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Professional photographers capture canine memories

By Sue Manning
Associated Press

Professional pet photographers are using owner interviews, familiar toys and favorite places to bring out the best in the dogs they shoot, knowing that beloved family pets won’t be around forever, but portraits of them will.

It takes more than a squeak toy to stand out in a profession that grew nearly as quickly as dog popularity in the last decade. Twenty years ago, most people didn’t think to put their pet in a family photo or on the annual Christmas card. Today, family portraits and cards are likely to be built around a beloved animal. And the older a pet gets, the more owners will think about professional photographs.

“I offer a special package for dogs that are very old or have terminal illnesses,” said Jenna Leigh Teti of Jersey City, New Jersey. “It’s an important shoot for me, a special thing to capture for someone. And it’s happening more frequently, especially with people who had dogs previously and did not have photos with them.” Her sessions fetch $175.

Teti and two other well-known pet photographers live continents apart but all specialize in candid, environmental photos, shooting dogs in their favorite outdoor spots, not in a studio. They spend time with people and pets before the session starts, and they know the importance of immortalizing aging animals.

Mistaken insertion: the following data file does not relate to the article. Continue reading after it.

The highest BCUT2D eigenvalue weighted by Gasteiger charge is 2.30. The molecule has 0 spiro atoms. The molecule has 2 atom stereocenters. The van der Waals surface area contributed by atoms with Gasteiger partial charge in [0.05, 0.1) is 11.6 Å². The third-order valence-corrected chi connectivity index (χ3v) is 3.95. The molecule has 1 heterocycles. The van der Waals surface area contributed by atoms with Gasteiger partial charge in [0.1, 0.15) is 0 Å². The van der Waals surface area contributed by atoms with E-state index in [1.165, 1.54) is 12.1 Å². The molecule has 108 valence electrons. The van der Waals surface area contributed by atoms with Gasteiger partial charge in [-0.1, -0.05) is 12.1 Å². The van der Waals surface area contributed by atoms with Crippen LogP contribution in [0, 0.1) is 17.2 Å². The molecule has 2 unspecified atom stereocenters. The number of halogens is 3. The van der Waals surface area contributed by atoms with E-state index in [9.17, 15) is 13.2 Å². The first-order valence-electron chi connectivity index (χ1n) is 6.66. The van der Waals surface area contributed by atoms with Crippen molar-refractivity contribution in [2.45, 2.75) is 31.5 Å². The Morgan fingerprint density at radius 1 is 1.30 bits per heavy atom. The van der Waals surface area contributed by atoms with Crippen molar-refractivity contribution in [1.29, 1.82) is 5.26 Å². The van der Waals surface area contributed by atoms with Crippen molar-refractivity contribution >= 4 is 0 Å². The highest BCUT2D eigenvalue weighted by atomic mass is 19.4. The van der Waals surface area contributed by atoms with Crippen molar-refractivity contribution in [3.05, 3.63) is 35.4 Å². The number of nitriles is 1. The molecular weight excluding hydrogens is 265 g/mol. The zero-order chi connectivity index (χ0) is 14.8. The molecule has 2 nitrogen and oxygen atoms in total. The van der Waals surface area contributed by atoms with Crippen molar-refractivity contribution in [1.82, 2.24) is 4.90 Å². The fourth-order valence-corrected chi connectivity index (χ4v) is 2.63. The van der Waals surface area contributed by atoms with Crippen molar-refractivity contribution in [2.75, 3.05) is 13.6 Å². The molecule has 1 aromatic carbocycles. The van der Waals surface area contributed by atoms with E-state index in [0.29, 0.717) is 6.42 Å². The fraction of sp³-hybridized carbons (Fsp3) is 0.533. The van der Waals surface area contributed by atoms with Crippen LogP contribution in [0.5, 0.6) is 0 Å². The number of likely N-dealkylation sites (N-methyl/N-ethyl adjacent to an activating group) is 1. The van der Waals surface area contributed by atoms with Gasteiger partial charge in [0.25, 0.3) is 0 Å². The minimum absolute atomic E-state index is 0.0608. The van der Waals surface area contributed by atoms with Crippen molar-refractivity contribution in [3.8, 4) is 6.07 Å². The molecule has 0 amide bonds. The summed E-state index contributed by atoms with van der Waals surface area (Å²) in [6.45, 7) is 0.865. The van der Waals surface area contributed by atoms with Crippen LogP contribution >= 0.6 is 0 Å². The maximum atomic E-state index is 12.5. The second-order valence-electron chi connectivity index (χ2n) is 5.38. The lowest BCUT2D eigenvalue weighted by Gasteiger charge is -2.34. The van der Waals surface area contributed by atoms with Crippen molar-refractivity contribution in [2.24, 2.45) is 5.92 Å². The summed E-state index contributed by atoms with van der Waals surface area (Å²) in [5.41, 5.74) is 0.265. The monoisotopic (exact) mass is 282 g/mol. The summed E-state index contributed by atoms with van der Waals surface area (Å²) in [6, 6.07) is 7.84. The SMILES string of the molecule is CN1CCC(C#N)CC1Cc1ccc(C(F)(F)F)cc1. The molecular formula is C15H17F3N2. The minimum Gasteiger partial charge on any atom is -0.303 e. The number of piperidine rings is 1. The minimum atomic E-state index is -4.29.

“Older dogs have a much more regal presence. A wise old dog understands more quickly what you are trying to achieve and can give off the most incredible emotions,” said Rachael Hale McKenna of New Zealand, who has answered commission calls around the globe and just released her 15th book, “The Dogs of New York.”

Lori Fusaro of Culver City, just west of Los Angeles, is set to publish a book called “My Old Dog” next spring. She has shot thousands of photos for Los Angeles Animal Services, which puts dogs young and old on its website to aid adoptions. Her packages start at $350.

All three women focus on the special quirks of each pet to bring photos to life.

Knowing she is creating “a lasting memory and an individual piece of art” for her clients, “I spend time getting them to trust me so I can reach into their soul,” McKenna said.

She talks to owners about the relationships they have with their dogs and what personality traits they’d like her to bring out.

McKenna said she even asks dog owners where they’re going to hang a photo in their home so the colors along a trail, in a yard or at a dog park can be matched with the scheme of the room.

For their part, Teti and Fusaro send letters before an appointment.

In her letter, Teti asks: “If your dog could be someone or something else, who or what would they be and why? It can be a famous person your dog reminds you of, or an animal they take on the characteristics of at times.”

She says it gives her clues about the relationship the dog and owner share.

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